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AMD has released new drivers for GPUs it no longer supports

AMD Adrenalin
(Image credit: AMD)
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AMD moved a good chunk of its graphics cards to a "legacy support model" just over a year ago (opens in new tab). You can pretty much read "legacy support model" as stopped supporting them, in fact AMD literally said: "No additional driver releases are planned to support these graphics products." But out of nowhere, it has released a new driver for its legacy cards. You can grab it from its site (opens in new tab) if you have an older graphics card that has found its way onto the legacy GPU list (opens in new tab).

It's worth noting that the Adrenaline Edition 22.6.1 drivers (opens in new tab) are all over the place when it comes to operating system support. When it first dropped it was only available for Windows 10 64-bit, but now that's been extended to Windows 7 64-bit, too. 32-bit operating systems are right out, and seemingly so is Windows 8 on all counts. 

Seems no-one likes Windows 8. If you still running that pig's ear of an OS then your drivers could still be the ones from 2014, I'm afraid.

It's also not clear what this updated driver actually does as sadly we no longer have access to such historical GPUs in the kit cupboard. There are a couple of known issues to be aware of, but beyond that, the benefits aren't exactly clear:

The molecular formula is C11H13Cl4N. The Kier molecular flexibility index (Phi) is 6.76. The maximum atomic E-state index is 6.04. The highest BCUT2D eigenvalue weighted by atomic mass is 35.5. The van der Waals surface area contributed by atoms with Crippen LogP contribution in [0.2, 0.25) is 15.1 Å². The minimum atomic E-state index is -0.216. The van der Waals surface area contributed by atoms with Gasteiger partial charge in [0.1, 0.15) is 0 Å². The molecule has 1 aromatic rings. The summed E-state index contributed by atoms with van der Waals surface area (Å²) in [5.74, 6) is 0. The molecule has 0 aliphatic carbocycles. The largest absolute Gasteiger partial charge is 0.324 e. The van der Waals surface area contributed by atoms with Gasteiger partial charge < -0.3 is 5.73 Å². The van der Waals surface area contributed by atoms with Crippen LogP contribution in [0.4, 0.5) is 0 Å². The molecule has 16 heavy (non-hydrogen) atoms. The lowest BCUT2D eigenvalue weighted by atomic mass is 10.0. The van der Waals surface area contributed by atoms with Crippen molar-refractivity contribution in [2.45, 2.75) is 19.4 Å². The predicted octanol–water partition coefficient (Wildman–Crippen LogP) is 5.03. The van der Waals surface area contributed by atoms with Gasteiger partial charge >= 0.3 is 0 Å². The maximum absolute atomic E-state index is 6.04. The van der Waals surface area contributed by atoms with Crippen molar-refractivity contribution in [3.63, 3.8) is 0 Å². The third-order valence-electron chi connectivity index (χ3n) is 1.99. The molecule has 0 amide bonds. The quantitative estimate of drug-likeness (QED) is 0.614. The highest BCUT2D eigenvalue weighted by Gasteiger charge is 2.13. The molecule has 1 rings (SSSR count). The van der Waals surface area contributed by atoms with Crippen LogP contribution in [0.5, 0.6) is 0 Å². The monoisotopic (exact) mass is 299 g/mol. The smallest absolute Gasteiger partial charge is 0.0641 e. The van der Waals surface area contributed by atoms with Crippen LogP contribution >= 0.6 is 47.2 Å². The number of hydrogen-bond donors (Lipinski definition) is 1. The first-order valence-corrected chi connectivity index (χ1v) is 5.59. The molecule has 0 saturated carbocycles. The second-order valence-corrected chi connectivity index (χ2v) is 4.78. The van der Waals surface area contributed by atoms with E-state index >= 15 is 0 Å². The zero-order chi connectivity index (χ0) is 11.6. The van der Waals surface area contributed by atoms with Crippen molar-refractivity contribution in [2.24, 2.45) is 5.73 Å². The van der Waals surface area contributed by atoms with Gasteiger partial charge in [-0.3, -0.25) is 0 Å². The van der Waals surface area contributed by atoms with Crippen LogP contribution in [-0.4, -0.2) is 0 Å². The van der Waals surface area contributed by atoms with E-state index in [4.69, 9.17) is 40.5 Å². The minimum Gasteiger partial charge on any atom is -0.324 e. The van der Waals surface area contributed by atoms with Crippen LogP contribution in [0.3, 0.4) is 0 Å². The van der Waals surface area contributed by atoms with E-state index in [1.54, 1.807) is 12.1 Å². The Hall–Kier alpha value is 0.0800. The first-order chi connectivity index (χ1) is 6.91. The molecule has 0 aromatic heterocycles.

• Enhanced Sync may cause a black screen to occur when enabled on some games and system configurations. Any users who may be experiencing issues with Enhanced Sync enabled should disable it as a temporary workaround. 
  • Radeon performance metrics and logging features may intermittently report extremely high and incorrect memory clock values. 

If you're running an older graphics card, i.e. one that AMD now considers a legacy model, let us know if these drivers have any notable impact on performance. We'd be surprised if there were any performance improvements on offer, but some tricky support issues may have been ironed out. 

We're waiting to hear from AMD exactly what the update might offer owners of a legacy GPU. In other news, though, at least the price of graphics cards is starting to return to normal (opens in new tab) and it shouldn't be too long until we see new RDNA 3 graphics cards (opens in new tab) either. 

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Alan has been writing about PC tech since before 3D graphics cards existed, and still vividly recalls having to fight with MS-DOS just to get games to load. He fondly remembers the killer combo of a Matrox Millenium and 3dfx Voodoo, and seeing Lara Croft in 3D for the first time. He's very glad hardware has advanced as much as it has though, and is particularly happy when putting the latest M.2 NVMe SSDs, AMD processors, and laptops through their paces. He has a long-lasting Magic: The Gathering obsession but limits this to MTG Arena these days.